An expression of commendation, of admiration, even of worship when the praise is directed to God. The Hebrew verb ha·lalʹ and the Greek ai·neʹo are rendered “praise.” (Ps 113:1; Isa 38:18; Ro 15:11; see HALLEL; HALLELUJAH.) The Greek noun hyʹmnos, from which the English word “hymn” is drawn, conveys the thought of praise or a song of praise directed to God.—Mr 14:26, ftn.
To praise God’s name means to praise the Most High himself. (Ps 69:30) He is deserving of the greatest praise, for he is “good,” or the ultimate in moral excellence, the Creator, the Helper of those in distress, the Sustainer and Deliverer of his people. (Ps 135:3; 150:2; 1Ch 16:25, 26) Never will he share this praise with lifeless images that can provide no aid to their worshipers.—Isa 42:8.
Praise had an important place in Israel’s worship of Jehovah. Because of being completely surrounded by praise, the Almighty is referred to as “inhabiting the praises of Israel.” (Ps 22:3) It was King David who organized the priests and Levites for praising Jehovah with song and instrumental music. The organized arrangement begun by David continued in effect at the temple built by Solomon, and for years thereafter priests and Levites led the rendering of praise, using inspired compositions that have been preserved to this day in the book of Psalms.—1Ch 16:4-6; 23:2-5; 2Ch 8:14; see MUSIC.
Jehovah’s faithful servants permitted nothing to interfere with their rendering the praise to which he has the exclusive claim. The prophet Daniel did not stop praising Jehovah when it was decreed unlawful and the one doing it could be punished by being thrown into a lions’ pit. (Da 6:7-10) Jesus Christ, by doing nothing of his own originality, set the superlative example in praising his Father. The whole life and ministry of God’s Son, including the miracles he performed, brought praise to his Father.—Lu 18:43; Joh 7:17, 18.
Among first-century Christians, the inspired psalms continued to be used in praising Jehovah. Additionally, there appear to have been Christian compositions—“praises to God,” or hymns, and “spiritual songs,” or songs dealing with spiritual matters. (Eph 5:19; Col 3:16) Christian praise, however, is not limited to song. It finds expression in one’s life and in one’s active concern for the spiritual and material welfare of others.—Heb 13:15, 16.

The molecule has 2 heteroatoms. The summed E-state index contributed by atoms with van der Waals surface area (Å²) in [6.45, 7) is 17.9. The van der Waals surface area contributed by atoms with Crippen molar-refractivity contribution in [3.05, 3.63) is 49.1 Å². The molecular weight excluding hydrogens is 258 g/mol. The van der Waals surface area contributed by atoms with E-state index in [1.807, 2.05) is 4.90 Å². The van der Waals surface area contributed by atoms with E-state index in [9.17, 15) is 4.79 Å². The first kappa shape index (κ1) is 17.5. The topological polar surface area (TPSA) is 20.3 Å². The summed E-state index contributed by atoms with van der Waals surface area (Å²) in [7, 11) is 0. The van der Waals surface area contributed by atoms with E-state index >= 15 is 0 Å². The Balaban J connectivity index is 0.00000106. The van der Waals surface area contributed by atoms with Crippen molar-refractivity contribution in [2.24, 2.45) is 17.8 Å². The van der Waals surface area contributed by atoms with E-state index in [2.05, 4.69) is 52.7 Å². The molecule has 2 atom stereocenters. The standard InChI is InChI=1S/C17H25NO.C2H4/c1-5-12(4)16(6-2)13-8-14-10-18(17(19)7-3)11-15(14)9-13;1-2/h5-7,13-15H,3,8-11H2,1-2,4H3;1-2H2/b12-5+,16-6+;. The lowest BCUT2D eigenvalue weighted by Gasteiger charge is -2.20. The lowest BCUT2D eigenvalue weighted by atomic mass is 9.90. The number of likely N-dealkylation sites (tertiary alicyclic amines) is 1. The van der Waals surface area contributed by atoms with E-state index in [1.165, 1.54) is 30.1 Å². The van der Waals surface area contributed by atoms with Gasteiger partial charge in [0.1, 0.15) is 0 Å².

Praise Directed to Humans. Self-praise is an evidence of pride and is not upbuilding to the hearers. It is unloving, because it is an exalting of oneself above others. (1Co 13:4) If there is to be praise, it should come spontaneously from impartial observers who have nothing to gain by their commendation.—Pr 27:2.
Though coming from others, praise can still be a test to its recipient. It may foster feelings of superiority or pride and thus lead to a person’s downfall. But when accepted in the right spirit, praise may affect an individual in a positive way. He may humbly acknowledge his indebtedness to Jehovah God and be encouraged to conduct himself so as not to fall short of his praiseworthy moral standing. The inspired proverb points to the effect that praise can have in revealing what a person actually is: “The refining pot is for silver, and the furnace is for gold; and an individual is according to his praise.”—Pr 27:21; compare NE.
No greater praise or commendation can any human receive than to be acknowledged as approved by God. Such praise will be given at the revelation of the Lord Jesus Christ in glory. (1Co 4:5; 1Pe 1:7) This praise is dependent, not on fleshly distinctions, but on whether a person has lived in a way befitting a servant of Jehovah. (Ro 2:28, 29; see JEW[ESS].) Meanwhile, men in high governmental station and others may praise true Christians for being law abiding and upright. (Ro 13:3) When it is clear to observers that the reason for the fine conduct of Christians is that they are devoted servants of Jehovah, praise goes to Jehovah and to his Son, whose loyal disciples they are.